Math done, I went to check on Baby Bear who was supposedly looking at books in the girls’ room, and indeed she was. But she’d apparently grown tired of the easy-to-reach shelves filled with toddler books and had repurposed her bathroom step stool to reach “big kid” pop-up books — one of which was thoroughly dismantled all over the bed.
“Look, Mommy!” she cried in excitement as soon as our eyes met. “Dese pictures come out!”
Yet more tears ensued when I not-so-gently broke the news that without its pop-up pictures, the book she had so thoroughly enjoyed was reduced to landfill fodder.
Then Little Bear arrived on the scene of the carnage, and her eyes also began to fill with tears. “Can’t you fix it, Mommy?” she pleaded. “I love those books so much! I wanted to keep them for my children!”
With that, another hard and unplanned lesson ensued: Some things Mommy just can’t fix.
Science has a great way of distracting from sadness, though. So I pulled both girls onto the bed beside me, pulled several of the undamaged books from the same series off the shelf, and showed them how the pop-ups worked as we read through the stories. The last book finished, Little Bear asked, “Mommy, is it lunch time yet?”
“Probably,” I said. “What time is it?”
“The short hand is on the one,” she replied, “so it’s 1 o’clock. The long hand is on the two, so it’s 1:2 — no, 5, 10 … it’s 1:10! It’s past time for lunch!” (Funny how those “failed” math lessons suddenly seemed to take root when she actually had a reason to use the target skill!)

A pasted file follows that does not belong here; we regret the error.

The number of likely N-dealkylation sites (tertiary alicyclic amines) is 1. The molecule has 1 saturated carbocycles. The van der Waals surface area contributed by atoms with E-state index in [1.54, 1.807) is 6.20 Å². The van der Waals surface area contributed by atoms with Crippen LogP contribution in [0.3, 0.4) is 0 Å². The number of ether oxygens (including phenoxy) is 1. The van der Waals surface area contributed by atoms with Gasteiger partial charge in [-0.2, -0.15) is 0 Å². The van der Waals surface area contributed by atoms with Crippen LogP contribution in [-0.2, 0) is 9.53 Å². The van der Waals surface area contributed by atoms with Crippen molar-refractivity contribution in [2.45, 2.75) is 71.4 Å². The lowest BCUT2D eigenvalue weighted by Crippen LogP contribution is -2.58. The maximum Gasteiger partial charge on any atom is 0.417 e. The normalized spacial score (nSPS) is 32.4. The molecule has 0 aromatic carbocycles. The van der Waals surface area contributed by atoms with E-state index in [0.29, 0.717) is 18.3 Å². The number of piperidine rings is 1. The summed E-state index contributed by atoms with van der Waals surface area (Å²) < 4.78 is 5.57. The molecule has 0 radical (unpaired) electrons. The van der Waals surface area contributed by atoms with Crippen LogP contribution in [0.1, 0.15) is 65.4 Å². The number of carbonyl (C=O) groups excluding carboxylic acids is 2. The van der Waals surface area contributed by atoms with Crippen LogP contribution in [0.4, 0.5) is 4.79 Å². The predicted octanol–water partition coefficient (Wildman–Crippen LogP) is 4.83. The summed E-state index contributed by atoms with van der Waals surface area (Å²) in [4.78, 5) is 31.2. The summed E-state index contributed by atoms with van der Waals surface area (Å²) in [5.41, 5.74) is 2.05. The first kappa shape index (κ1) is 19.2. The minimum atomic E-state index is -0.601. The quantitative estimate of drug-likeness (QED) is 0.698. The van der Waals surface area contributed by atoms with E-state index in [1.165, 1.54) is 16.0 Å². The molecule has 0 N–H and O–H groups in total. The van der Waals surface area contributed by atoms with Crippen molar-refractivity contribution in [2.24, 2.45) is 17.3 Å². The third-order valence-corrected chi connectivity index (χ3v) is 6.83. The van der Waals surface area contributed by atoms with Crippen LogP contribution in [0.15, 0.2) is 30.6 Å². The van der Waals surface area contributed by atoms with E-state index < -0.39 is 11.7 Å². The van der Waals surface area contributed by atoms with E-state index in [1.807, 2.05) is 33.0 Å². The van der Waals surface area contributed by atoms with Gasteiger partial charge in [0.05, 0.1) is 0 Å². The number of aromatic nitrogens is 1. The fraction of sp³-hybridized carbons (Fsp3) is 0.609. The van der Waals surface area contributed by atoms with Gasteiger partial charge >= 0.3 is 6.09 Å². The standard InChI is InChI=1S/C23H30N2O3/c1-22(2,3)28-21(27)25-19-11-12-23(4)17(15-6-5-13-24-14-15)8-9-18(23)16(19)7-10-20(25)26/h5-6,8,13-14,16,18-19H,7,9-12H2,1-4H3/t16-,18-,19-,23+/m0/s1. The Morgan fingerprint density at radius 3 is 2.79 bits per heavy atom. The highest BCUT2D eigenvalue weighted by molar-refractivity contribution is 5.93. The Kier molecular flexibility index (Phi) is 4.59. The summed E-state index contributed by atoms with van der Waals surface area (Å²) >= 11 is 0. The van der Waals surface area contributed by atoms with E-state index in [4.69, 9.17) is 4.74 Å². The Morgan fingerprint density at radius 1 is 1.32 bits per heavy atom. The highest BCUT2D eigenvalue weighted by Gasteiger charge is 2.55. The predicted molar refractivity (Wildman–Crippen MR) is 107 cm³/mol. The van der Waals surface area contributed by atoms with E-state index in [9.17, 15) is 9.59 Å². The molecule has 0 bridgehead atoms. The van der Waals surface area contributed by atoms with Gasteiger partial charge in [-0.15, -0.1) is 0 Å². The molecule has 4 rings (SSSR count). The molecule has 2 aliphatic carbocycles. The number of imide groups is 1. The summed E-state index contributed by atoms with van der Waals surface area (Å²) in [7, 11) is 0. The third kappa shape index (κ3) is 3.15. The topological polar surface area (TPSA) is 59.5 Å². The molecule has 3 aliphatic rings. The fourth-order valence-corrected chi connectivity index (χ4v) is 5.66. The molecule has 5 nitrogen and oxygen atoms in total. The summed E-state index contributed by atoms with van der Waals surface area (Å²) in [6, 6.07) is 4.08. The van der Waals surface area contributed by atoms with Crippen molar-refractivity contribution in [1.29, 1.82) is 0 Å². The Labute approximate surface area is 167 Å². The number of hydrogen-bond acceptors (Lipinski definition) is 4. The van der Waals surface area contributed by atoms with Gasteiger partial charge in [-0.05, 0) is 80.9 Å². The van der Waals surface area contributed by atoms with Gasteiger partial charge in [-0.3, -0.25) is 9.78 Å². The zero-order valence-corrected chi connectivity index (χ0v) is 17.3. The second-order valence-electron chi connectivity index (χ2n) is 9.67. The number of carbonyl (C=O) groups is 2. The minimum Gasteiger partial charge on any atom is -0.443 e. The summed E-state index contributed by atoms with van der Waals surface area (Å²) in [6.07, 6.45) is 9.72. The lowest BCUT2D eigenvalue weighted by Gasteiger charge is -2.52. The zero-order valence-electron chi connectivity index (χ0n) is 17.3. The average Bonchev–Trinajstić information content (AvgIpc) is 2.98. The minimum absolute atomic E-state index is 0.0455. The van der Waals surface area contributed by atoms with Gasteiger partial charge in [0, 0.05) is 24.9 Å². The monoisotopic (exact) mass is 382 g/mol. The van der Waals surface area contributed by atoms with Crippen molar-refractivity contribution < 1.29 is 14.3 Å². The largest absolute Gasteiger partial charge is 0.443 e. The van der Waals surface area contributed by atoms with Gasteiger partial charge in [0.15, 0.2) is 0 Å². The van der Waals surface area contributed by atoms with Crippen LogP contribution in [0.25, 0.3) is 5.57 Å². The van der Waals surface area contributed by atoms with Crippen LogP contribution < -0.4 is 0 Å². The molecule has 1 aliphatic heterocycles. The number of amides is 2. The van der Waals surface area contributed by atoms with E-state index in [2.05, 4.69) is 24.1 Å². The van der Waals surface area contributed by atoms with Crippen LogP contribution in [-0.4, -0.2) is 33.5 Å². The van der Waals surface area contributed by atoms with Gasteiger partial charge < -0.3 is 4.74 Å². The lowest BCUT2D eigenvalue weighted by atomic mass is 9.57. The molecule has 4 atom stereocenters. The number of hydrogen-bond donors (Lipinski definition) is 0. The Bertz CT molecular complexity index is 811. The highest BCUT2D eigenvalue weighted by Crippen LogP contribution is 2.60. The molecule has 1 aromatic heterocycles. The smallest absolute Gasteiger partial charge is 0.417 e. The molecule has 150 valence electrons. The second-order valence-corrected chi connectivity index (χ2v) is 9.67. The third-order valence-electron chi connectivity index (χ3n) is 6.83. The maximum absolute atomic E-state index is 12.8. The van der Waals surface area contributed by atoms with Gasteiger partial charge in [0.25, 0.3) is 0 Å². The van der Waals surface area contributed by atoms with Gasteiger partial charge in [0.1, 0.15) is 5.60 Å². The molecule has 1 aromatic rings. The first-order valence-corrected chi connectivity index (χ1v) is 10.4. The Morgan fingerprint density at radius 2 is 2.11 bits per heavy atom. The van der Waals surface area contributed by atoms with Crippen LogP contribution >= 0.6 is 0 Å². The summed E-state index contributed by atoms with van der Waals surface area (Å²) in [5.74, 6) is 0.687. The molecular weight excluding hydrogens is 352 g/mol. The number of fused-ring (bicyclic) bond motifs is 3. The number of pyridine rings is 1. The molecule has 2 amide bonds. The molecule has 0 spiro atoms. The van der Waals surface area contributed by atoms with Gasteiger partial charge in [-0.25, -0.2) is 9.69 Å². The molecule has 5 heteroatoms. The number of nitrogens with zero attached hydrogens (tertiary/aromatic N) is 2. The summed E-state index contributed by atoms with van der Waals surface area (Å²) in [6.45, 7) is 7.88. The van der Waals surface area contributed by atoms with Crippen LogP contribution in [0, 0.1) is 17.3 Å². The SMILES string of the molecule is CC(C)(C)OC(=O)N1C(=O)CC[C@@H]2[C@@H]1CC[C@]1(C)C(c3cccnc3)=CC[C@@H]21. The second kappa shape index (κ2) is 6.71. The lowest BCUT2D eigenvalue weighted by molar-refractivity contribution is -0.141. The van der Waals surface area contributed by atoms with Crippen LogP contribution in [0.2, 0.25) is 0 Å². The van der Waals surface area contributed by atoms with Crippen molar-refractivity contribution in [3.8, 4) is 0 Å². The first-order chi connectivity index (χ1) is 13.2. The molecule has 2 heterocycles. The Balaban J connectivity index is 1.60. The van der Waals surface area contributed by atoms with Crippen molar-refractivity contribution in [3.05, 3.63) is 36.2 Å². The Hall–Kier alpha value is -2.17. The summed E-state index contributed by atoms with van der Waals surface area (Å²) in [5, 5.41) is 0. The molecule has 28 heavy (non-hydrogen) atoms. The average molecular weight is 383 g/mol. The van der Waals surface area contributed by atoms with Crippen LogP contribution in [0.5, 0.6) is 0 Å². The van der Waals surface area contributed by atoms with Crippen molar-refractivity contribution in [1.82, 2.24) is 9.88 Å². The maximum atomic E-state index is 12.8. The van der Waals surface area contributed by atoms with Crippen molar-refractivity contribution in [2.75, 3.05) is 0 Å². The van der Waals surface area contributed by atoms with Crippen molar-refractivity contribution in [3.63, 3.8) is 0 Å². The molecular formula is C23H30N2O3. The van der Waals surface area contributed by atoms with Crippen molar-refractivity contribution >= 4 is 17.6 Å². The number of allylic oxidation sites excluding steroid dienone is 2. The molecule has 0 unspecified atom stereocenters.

As we sat eating lunch, Little Bear once again piped up: “Mommy, I have a great idea! What about going swimming this afternoon? We could all use some fresh air and sunshine.”
She was right. We could all benefit from fresh air and sunshine. And today of all days, it seemed that we could benefit more from active outdoor play, fun, and happy togetherness than from any number of formal lessons. At my request, Little Bear cheerfully practiced her reading, reading aloud as I cleaned up from lunch.
Then, we were off to the pool for some much-needed family fun. … Life may not come with a rewind button, but at least “recharge,” “rejuvenate,” and “reset” made the list of options!